ESPE Abstracts (2018) 89 P-P3-243

ESPE2018 Poster Presentations Growth & Syndromes P3 (51 abstracts)

Increased Serum Activity of Liver Aminotransferases in Young Patients with Turner Syndrome

Malgorzata Wojcik a , Anna Ruszala a , Dominika Janus a , Krystyna Sztefko b & Jerzy B. Starzyk a

aDepartment of Pediatric and Adolescent Endocrinology, Chair of Pediatrics, Pediatric Institute, Jagiellonian University Medical College, Krakow, Poland; bDepartment of Clinical Biochemistry, Pediatric Institute, Jagiellonian University Medical College, Krakow, Poland

Background: Liver tests abnormalities are common in adult patients with Turner Syndrome (TS). The data regarding liver tests in children and adolescents with TS remain lacking.

Design and patients: A cross-sectional review of liver function of 100 girls with TS (age range 4–16, the mean BMI SDS 0.63 [−1,86 −6,78]); 56 receiving rhGH therapy (9 obese, 47 normal weight), and 44 receiving rhGH therapy and estrogen or estrogen/progesterone hormone replacement therapy (HRT)(8 obese and 36 normal weight). A longitudinal study included 81 patients (mean follow-up period: 3–5 years).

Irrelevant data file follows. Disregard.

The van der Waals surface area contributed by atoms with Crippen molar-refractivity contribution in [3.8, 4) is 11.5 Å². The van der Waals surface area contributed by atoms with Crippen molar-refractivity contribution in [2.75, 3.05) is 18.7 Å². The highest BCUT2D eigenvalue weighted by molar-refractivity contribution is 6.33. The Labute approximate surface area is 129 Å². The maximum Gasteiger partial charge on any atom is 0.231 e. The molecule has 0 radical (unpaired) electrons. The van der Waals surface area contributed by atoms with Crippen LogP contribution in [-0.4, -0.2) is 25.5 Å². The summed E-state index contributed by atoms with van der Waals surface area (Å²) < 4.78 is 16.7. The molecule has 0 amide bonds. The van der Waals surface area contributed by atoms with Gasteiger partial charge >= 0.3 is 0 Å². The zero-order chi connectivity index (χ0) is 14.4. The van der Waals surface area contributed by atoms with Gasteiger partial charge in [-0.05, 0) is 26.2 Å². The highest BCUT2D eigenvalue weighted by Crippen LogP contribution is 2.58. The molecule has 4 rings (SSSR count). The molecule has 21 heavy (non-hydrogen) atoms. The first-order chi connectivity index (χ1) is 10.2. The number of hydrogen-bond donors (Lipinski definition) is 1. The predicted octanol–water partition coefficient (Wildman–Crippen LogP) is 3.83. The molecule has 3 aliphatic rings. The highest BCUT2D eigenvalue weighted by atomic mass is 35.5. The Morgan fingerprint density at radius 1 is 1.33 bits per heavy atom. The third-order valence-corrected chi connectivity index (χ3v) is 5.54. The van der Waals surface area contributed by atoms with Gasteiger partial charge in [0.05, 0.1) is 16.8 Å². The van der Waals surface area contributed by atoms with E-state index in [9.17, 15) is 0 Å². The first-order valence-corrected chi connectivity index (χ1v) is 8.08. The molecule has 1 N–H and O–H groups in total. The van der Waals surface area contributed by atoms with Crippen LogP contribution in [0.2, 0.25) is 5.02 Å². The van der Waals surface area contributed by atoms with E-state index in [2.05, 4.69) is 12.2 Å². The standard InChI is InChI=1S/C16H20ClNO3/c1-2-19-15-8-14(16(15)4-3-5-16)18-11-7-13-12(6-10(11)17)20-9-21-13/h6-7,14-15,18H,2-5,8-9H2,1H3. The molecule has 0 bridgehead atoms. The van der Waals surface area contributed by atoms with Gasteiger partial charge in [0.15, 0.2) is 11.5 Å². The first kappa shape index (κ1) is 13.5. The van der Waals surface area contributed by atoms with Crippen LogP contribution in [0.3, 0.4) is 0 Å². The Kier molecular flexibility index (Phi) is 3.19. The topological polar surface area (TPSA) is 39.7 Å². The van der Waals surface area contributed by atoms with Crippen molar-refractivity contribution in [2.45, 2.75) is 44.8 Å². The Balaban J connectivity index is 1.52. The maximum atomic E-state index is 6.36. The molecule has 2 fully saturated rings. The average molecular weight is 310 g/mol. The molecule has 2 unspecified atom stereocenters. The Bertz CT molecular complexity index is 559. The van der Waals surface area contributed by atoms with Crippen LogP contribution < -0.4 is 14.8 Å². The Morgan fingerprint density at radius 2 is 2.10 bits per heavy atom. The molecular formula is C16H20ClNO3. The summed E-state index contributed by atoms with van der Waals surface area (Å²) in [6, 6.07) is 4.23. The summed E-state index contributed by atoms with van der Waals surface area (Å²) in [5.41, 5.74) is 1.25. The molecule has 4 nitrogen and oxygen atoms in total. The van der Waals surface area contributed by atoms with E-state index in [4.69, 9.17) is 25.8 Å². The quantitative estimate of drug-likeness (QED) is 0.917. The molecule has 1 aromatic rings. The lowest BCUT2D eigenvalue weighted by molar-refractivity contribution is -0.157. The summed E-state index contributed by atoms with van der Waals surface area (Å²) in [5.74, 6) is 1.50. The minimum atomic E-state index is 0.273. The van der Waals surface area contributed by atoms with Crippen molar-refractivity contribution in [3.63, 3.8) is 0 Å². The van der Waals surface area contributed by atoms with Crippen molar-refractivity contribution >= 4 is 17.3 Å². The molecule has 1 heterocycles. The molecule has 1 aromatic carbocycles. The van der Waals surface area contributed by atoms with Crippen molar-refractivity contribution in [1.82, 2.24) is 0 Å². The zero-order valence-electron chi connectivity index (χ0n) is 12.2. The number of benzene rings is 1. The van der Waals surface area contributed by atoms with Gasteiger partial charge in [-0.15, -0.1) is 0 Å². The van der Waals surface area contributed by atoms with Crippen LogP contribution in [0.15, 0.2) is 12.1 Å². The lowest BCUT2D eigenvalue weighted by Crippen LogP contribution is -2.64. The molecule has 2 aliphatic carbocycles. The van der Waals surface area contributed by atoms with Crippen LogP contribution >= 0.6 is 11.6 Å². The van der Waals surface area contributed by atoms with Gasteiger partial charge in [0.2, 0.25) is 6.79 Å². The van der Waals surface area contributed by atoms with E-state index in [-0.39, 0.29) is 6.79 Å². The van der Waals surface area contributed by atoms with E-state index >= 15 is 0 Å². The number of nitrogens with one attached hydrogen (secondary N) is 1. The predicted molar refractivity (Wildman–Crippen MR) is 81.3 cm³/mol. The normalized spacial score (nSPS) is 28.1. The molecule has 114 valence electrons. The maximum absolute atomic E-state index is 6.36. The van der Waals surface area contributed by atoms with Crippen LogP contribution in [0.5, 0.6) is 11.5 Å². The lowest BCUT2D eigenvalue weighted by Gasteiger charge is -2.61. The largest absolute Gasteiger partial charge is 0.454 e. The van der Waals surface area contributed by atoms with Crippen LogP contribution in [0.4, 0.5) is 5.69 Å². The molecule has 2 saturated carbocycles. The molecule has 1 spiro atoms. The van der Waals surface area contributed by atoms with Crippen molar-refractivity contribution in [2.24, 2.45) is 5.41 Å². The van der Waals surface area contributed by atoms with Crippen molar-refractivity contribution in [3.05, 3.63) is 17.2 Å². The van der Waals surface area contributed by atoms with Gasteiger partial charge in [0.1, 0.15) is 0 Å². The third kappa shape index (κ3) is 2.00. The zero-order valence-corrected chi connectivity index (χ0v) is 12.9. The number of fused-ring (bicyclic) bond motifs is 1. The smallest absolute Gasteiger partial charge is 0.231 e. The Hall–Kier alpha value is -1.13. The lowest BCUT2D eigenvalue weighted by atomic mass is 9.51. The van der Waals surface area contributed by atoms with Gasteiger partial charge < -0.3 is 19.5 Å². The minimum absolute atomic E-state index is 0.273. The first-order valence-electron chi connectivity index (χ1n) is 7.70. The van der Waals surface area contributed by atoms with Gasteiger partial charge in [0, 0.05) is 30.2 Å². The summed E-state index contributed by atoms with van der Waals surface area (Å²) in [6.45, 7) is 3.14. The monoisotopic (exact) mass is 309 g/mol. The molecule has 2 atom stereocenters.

Measurements: Activity of aspartate aminotransferase (AST) and alanine aminotransferase (ALT) were measured in fresh serum samples using dry chemistry (Vitros).

Results: When compared to reference ranges, 34% of girls with TS demonstrated increased AST and ALT activity (32% without HRT, 36% on HRT), with not significant yearly increase of the incidence (P<0.05). During follow-up period no patient developed serious liver disease. Ultrasound examination revealed liver steatosis in 11% patients without HRT and in 9% of patients with HRT. The difference was not significant. No architectural changes, nor bile duct alterations have been noticed. There was no significant correlation between AST and BMI SDS R=0.09; P>0.05, ALT and age (R=0.02, P>0.05), nor AST and age (R=−0.01, P>0.05). Although there was significant correlation between ALT and BMI SDS (R=0.23, P<0.05), the relative risk of increased ALT and AST activity was not higher in obese patients (OR 0.2; 95%CI 0.1–0.36; P=0.38, and OR 0.16; 95%CI 0.08–0.3, P=0.1 respectively). HRT did not increase the risk of higher ALT and AST activity in girls with TS (OR 0.8; 95%CI 0.5–1.2; P=0.37, and OR 0.7; 95%CI 0.4–1.1, P=0.27 respectively).

Conclusions: Presence of obesity and HRT do not increase the relative the risk of higher ALT and AST activity. To explain clinical signficance of this phenomenon further longitudinal investigations are needed.

Article tools

My recent searches

No recent searches.